Discover’s ability to introduce PayPal at the point of sale is making impressive gains in the targeted brick-and-mortar businesses.
Many name-brand retailers such as Nordstrom, Burger King, and Sephora have agreed to place the PayPal’s acceptance sticker at point-of-sale terminals. But for one retailer, the door is still closed: Wal-Mart.
We do not see the value proposition for brick and mortar merchants to accept PayPal in-store as it is an aggregation of tender types already accepted in-store at a higher cost and complexity to the merchant,” Wal-Mart spokesman Randy Hargrove wrote in a recent email to Reuters. He declined to comment further.
This position lays out the competitive market the industry is facing in the not-too-distant future, which has everything to do with data ownership, brand management, and control over the consumer experience and less about authorizing and settling a payment. Amazon is another major retailer who does not accept PayPal and, like Wal-Mart, has been working on a proprietary payment method.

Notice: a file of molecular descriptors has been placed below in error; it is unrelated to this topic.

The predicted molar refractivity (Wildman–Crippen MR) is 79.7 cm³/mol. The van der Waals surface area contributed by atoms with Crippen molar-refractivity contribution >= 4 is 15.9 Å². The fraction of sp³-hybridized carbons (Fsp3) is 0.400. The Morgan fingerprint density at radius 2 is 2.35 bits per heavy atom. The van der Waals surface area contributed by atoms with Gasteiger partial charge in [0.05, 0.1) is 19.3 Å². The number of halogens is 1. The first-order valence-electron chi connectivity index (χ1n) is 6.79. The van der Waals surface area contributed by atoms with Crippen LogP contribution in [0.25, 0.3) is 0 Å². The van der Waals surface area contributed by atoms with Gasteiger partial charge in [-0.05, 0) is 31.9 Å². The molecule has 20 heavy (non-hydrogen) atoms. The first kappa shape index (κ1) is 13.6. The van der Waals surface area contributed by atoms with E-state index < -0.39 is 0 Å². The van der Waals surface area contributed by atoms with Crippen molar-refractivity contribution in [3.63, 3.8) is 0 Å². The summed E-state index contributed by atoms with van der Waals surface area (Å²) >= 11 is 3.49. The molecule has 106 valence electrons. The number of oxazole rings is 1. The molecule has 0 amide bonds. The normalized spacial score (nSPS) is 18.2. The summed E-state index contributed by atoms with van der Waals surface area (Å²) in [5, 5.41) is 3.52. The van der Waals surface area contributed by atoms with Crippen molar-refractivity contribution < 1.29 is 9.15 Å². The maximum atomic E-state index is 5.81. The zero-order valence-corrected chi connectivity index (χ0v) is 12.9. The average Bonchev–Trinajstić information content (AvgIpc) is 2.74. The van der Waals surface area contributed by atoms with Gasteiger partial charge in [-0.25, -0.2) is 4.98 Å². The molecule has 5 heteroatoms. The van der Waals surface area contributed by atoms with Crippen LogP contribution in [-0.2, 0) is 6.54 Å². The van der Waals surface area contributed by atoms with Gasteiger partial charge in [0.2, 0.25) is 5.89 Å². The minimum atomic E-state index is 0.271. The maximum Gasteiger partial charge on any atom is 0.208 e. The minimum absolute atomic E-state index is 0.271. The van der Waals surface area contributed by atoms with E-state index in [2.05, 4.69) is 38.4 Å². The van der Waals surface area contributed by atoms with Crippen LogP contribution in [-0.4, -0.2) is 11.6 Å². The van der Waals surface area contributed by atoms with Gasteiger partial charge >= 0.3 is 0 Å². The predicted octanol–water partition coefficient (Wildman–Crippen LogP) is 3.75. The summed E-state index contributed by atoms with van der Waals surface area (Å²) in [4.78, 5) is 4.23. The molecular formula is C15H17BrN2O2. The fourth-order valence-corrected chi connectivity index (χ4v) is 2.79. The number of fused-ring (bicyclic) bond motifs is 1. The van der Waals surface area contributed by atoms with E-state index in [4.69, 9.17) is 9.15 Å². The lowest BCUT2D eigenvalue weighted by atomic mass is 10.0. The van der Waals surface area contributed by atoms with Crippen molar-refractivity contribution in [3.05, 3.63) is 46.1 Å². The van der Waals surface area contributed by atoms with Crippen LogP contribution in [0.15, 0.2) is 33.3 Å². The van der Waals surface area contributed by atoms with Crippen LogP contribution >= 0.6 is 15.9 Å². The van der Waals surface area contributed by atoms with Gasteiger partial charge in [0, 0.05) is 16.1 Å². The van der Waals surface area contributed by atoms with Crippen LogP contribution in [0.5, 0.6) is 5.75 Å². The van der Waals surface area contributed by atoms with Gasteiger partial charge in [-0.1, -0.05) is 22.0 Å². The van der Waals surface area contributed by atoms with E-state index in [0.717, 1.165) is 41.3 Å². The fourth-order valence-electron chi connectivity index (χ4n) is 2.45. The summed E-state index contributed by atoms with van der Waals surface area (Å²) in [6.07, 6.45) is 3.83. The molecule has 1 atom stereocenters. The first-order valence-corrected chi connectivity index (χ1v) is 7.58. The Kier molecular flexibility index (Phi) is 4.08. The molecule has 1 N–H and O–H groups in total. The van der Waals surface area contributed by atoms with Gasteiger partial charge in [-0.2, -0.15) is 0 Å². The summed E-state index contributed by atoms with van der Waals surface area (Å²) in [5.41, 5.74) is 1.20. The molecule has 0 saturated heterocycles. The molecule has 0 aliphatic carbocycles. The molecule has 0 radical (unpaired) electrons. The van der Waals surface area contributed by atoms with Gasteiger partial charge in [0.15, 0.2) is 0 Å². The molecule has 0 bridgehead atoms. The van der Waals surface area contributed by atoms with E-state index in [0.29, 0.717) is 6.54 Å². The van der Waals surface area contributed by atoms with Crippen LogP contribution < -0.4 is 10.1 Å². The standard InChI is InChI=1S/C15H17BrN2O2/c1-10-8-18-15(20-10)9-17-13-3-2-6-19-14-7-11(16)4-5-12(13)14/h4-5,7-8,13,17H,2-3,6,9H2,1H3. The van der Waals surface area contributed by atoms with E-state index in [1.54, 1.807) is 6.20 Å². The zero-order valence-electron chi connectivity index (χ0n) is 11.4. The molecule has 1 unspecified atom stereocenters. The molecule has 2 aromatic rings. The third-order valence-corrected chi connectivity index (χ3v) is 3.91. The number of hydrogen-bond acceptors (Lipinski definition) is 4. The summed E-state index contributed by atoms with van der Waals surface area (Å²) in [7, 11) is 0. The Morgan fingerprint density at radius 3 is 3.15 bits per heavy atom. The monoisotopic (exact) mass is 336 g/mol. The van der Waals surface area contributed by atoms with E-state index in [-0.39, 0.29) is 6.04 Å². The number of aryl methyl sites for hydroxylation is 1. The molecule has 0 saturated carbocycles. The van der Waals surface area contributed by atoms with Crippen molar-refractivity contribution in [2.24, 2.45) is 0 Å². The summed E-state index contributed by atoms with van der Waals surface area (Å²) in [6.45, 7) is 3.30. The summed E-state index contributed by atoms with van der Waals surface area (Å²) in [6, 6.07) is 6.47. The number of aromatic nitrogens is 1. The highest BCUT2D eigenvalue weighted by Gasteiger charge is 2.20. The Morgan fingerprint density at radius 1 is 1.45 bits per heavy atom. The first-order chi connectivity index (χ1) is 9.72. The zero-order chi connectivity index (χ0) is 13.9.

However, regardless of whether these giants are creating their own payment method, without a proven adoption number, and with an arguably higher cost of acceptance than a regulated debit card for example, one wonders what the incentive is to them to open this payment form to their customers. eBay’s ownership of the brand probably doesn’t support the argument either, since they are retail competitors as well.
In the meantime, however, PayPal’s alliance with Discover has been highly successful gaining it entry to the larger retail market. With this larger acceptance footprint in place, now PayPal needs to deliver consumers and we would expect to see a larger incentive strategy, perhaps a national marketing campaign to follow sometime this year.
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